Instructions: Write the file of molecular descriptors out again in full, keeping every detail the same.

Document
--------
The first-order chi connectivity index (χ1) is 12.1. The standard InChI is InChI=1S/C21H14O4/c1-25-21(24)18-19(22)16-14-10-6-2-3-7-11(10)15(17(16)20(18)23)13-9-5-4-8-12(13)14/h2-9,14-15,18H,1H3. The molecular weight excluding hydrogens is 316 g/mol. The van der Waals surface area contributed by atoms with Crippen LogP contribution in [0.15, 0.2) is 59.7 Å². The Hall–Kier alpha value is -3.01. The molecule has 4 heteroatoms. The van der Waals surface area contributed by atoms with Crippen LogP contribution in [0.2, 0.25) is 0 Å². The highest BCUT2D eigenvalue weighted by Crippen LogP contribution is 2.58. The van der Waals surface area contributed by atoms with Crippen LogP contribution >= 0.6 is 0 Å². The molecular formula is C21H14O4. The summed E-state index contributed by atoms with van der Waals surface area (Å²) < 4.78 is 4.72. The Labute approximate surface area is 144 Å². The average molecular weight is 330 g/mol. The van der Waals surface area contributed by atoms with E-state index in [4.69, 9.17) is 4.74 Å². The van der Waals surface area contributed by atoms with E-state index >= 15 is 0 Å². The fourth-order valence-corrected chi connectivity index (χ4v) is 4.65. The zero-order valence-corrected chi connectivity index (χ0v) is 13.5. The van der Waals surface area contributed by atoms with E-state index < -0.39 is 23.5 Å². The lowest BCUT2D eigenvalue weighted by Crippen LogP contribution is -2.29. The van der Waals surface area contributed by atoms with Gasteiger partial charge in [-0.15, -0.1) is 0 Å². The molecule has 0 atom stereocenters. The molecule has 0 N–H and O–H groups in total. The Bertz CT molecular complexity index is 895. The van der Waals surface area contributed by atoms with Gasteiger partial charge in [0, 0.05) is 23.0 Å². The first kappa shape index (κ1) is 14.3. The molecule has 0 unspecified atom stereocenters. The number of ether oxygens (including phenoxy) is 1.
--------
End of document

The first-order chi connectivity index (χ1) is 12.1. The standard InChI is InChI=1S/C21H14O4/c1-25-21(24)18-19(22)16-14-10-6-2-3-7-11(10)15(17(16)20(18)23)13-9-5-4-8-12(13)14/h2-9,14-15,18H,1H3. The molecular weight excluding hydrogens is 316 g/mol. The van der Waals surface area contributed by atoms with Crippen LogP contribution in [0.15, 0.2) is 59.7 Å². The Hall–Kier alpha value is -3.01. The molecule has 4 heteroatoms. The van der Waals surface area contributed by atoms with Crippen LogP contribution in [0.2, 0.25) is 0 Å². The highest BCUT2D eigenvalue weighted by Crippen LogP contribution is 2.58. The van der Waals surface area contributed by atoms with Crippen LogP contribution >= 0.6 is 0 Å². The molecular formula is C21H14O4. The summed E-state index contributed by atoms with van der Waals surface area (Å²) < 4.78 is 4.72. The Labute approximate surface area is 144 Å². The average molecular weight is 330 g/mol. The van der Waals surface area contributed by atoms with E-state index in [4.69, 9.17) is 4.74 Å². The van der Waals surface area contributed by atoms with E-state index >= 15 is 0 Å². The fourth-order valence-corrected chi connectivity index (χ4v) is 4.65. The zero-order valence-corrected chi connectivity index (χ0v) is 13.5. The van der Waals surface area contributed by atoms with E-state index < -0.39 is 23.5 Å². The lowest BCUT2D eigenvalue weighted by Crippen LogP contribution is -2.29. The van der Waals surface area contributed by atoms with Gasteiger partial charge in [-0.15, -0.1) is 0 Å². The molecule has 0 atom stereocenters. The molecule has 0 N–H and O–H groups in total. The Bertz CT molecular complexity index is 895. The van der Waals surface area contributed by atoms with Gasteiger partial charge in [0, 0.05) is 23.0 Å². The first kappa shape index (κ1) is 14.3. The molecule has 0 unspecified atom stereocenters. The number of ether oxygens (including phenoxy) is 1.